Within the Barbed Wire Fence: A Japanese Man's Account of His Internment in Canada
Takeo Nakano immigrated to Canada from Japan in 1920, later marrying and starting a family in his adopted homeland. Takeo's passion was poetry, and he cultivated the exquisite form known as tanka.
Then came the Second World War. In 1942, Takeo Nakano was one of thousands of Japanese men interned in labour camps in the British Columbia interior. Their only "crime" was their Japanese origins. Wrenched from his wife and daughter, placed in a labour camp and then an isolated internment camp in northern Ontario, Takeo wrote of his experiences, feelings and reflections with the sensitivity and perception of a poet.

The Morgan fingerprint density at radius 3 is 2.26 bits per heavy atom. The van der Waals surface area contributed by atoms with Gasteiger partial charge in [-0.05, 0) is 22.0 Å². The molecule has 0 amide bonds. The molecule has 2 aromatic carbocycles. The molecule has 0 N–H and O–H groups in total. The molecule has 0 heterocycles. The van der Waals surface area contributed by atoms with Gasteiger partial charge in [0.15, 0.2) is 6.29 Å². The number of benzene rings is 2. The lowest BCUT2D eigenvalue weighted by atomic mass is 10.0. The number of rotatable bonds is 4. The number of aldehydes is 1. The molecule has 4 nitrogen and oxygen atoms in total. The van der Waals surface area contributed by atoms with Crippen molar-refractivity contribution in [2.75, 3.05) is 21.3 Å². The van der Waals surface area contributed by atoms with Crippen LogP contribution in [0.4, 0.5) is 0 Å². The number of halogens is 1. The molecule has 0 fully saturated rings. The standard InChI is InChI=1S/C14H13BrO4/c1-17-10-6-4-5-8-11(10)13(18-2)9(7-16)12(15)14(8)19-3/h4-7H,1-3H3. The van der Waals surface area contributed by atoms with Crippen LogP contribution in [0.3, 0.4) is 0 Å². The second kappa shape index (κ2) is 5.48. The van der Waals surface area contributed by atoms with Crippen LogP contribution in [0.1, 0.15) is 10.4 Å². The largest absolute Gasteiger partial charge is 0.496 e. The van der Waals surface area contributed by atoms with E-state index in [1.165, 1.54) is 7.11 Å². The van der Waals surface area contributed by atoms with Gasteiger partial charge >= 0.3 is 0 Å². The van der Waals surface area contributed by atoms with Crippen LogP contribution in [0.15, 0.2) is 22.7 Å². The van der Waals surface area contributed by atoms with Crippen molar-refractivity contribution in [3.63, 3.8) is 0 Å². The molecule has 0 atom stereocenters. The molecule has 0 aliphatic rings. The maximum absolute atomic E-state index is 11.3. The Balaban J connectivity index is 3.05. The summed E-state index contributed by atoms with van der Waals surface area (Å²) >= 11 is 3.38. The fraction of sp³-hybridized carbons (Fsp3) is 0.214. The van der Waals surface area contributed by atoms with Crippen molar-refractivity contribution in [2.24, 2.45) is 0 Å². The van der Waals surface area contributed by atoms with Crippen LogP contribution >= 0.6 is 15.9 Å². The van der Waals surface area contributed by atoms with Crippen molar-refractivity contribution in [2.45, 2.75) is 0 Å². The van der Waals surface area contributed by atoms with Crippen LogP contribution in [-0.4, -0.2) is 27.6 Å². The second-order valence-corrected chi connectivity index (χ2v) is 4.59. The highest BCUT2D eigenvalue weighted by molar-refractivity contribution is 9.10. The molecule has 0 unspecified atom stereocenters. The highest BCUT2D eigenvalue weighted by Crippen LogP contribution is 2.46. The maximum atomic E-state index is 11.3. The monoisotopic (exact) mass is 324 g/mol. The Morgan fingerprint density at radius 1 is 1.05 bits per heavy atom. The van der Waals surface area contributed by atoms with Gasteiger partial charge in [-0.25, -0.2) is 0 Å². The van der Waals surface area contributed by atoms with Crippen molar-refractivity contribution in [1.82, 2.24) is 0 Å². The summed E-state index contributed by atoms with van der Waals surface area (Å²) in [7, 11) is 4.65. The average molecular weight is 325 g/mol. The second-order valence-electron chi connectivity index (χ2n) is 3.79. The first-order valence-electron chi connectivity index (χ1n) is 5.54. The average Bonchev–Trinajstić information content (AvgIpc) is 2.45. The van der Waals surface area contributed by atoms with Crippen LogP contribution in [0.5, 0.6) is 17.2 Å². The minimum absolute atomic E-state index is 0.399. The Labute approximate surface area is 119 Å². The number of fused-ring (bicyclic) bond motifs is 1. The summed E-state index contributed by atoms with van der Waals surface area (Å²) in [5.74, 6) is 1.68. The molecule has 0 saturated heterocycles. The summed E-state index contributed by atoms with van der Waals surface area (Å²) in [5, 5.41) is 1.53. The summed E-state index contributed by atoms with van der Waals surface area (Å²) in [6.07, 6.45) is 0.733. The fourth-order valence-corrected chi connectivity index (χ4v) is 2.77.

Within the Barbed Wire Fence is the touching account of the effects of one of Canada's greatest injustices on a single, sensitive soul.
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Review: Within the Barbed Wire Fence: A Japanese Man's Account of His Internment in CanadaUser Review - Terrance Kutney - Goodreads
The personal memoir of a Japanese-Canadian (Issei) during World War II. Nakano is apparently a Japanese tanka writer of some repute, and his memoir is interspersed with tanka poems. His is an interesting and somewhat curious story. Read full review